To verify the efficiency of the proposed method, a typical tension deformation with and without noise are designed to explore the precision and noiserobustness of the method. Then, a real tension deformation with DIC is processed to validate the ability of the real data.
3.1. Simulation of Strain Measurement with Simulated DIC Images
3.1.1. Simulation without Noise
In the precision comparison experiments, the speckle images before and after deformation are generated using the algorithm developed by Zhou [14]. The simulated image is 512×512 pixels with 1200 speckles, each 4 pixels in size, as shown in Fig. 2. The subset is 41×41 pixels, displacement fields are calculated using the gradientbased method.
To test the precision of the DICFE strain measurement method, the experimental results are compared with the results obtained by the cubic spline interpolation method [15], as shown in Table 1. All of the results are the average of 20 independent experiments on the center point.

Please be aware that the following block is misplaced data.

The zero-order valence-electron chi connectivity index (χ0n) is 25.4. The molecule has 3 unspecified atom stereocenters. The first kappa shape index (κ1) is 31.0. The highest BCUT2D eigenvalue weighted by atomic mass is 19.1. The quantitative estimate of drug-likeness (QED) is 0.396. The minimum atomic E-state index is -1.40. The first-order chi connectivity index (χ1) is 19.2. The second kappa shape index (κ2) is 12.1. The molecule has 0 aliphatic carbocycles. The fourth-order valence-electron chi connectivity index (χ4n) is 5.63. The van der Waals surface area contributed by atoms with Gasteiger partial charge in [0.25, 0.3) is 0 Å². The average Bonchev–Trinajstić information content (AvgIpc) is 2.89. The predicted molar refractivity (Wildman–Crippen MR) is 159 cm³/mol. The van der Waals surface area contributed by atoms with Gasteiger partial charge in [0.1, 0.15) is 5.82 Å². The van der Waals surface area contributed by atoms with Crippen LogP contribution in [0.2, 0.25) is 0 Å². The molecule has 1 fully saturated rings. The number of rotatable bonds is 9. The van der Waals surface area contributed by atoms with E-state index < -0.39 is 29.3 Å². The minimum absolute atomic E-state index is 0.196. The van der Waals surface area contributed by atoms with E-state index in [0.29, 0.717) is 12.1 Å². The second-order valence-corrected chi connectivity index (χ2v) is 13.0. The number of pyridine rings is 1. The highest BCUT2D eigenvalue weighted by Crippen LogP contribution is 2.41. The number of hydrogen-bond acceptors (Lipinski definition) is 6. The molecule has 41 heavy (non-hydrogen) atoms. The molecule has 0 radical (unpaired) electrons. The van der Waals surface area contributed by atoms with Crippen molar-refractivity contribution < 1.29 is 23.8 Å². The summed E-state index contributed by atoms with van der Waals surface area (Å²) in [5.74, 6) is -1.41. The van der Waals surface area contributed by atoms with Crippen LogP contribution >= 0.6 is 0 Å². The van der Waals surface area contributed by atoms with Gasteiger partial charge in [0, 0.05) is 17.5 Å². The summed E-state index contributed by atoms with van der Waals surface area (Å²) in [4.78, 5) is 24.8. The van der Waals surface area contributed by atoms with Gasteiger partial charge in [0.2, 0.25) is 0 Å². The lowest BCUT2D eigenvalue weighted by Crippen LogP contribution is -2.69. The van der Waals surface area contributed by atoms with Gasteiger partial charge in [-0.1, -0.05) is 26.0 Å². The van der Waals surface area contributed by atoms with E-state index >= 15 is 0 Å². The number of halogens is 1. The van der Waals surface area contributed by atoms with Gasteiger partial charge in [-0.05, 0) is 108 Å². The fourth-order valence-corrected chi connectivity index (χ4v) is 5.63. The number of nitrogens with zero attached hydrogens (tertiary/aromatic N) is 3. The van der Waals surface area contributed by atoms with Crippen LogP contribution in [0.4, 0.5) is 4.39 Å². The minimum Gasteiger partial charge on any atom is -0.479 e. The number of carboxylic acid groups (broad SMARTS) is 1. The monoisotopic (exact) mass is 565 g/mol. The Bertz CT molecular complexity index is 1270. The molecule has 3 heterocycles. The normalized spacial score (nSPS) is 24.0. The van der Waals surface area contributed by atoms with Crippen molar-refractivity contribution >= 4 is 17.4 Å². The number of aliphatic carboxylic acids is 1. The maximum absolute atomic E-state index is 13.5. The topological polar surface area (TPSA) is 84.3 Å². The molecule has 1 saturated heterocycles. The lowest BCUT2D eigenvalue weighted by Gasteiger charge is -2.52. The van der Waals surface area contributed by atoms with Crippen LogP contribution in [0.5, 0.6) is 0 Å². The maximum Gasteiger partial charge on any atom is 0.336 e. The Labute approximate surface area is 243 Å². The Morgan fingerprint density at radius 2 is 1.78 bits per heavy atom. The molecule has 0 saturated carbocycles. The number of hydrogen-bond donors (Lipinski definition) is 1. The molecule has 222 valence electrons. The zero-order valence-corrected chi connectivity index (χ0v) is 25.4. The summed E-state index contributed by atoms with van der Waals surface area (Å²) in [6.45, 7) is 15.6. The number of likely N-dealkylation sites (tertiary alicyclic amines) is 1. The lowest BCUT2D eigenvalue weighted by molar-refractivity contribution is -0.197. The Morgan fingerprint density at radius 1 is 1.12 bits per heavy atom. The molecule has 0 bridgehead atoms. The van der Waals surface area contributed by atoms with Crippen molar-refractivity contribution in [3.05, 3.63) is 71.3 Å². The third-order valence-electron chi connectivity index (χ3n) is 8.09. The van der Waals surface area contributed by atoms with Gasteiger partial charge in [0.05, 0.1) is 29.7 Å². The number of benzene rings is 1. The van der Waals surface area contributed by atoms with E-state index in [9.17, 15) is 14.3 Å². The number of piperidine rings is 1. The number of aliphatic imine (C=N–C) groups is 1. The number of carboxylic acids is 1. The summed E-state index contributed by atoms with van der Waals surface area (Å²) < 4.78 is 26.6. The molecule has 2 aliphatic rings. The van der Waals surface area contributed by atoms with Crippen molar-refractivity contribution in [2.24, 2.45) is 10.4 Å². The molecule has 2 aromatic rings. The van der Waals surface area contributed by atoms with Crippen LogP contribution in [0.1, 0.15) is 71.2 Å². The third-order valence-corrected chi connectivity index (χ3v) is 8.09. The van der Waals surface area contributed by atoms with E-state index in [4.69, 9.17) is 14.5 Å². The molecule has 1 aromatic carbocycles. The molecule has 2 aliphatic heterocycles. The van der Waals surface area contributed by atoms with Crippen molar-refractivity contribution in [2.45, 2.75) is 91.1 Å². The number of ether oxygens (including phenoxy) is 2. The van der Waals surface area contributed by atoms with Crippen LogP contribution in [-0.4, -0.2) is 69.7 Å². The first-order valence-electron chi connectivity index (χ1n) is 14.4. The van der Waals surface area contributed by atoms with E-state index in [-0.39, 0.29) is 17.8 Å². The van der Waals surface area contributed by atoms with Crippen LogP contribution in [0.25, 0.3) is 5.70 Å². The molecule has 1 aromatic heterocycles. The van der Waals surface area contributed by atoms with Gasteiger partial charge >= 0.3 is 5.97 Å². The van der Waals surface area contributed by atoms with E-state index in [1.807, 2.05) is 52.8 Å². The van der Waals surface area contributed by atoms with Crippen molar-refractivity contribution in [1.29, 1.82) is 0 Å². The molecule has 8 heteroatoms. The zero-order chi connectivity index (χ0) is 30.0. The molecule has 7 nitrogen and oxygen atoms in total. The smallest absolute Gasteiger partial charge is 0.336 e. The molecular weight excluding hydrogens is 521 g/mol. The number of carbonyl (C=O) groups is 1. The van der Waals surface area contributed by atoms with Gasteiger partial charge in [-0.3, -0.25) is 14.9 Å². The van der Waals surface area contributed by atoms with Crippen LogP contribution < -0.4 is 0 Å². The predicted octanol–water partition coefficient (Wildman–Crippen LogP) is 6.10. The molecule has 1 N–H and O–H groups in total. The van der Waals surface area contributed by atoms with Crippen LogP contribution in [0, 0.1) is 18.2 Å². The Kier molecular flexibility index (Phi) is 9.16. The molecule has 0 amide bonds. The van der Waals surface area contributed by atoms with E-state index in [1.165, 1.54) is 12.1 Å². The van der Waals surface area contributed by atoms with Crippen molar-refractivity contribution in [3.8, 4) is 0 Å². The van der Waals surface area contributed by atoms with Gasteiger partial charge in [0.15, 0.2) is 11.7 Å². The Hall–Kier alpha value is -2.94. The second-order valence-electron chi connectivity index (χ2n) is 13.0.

In the simulated tension deformation experiment, the displacement gradient (strain) ε_{y} is 0.001~0.02. Table 1 shows the absolute error and standard deviation of the central points obtained by the proposed and cubic spline interpolation methods, respectively. The comparisons show the strain precision of the proposed method being better than 2×10^{4}ε, higher than that of the cubic spline interpolation method. Both Q4 and Q9 types of the DICFE method have very close results. The comparisons demonstrate that the proposed method can achieve a high accuracy strain measurement.
3.1.2. Simulation with Noise
To explore noiserobustness of the proposed method, two Gaussian noises (with means of 0 and variance of 0.2 and 0.5) are added to the same simulated image in “Simulation without noise”. Fig. 3 shows the noiseadded simulated speckle images (with variance of 0.2 and 0.5) before deformation. The subset is also 41×41 pixels.
Tables 2 and 3 show the absolute error and standard deviation of the central points of 20 simulated images obtained by the proposed and interpolation methods. The comparisons show that both can get the relative proper results and the precisions of the proposed and interpolation methods decline with the increase of noise. It can been seen from Table 3 that the precision of the proposed method is better than 0.015, a little higher than that of the cubic spline interpolation method. For the lower noise level, the precision showed in Table 2 is higher Table 3.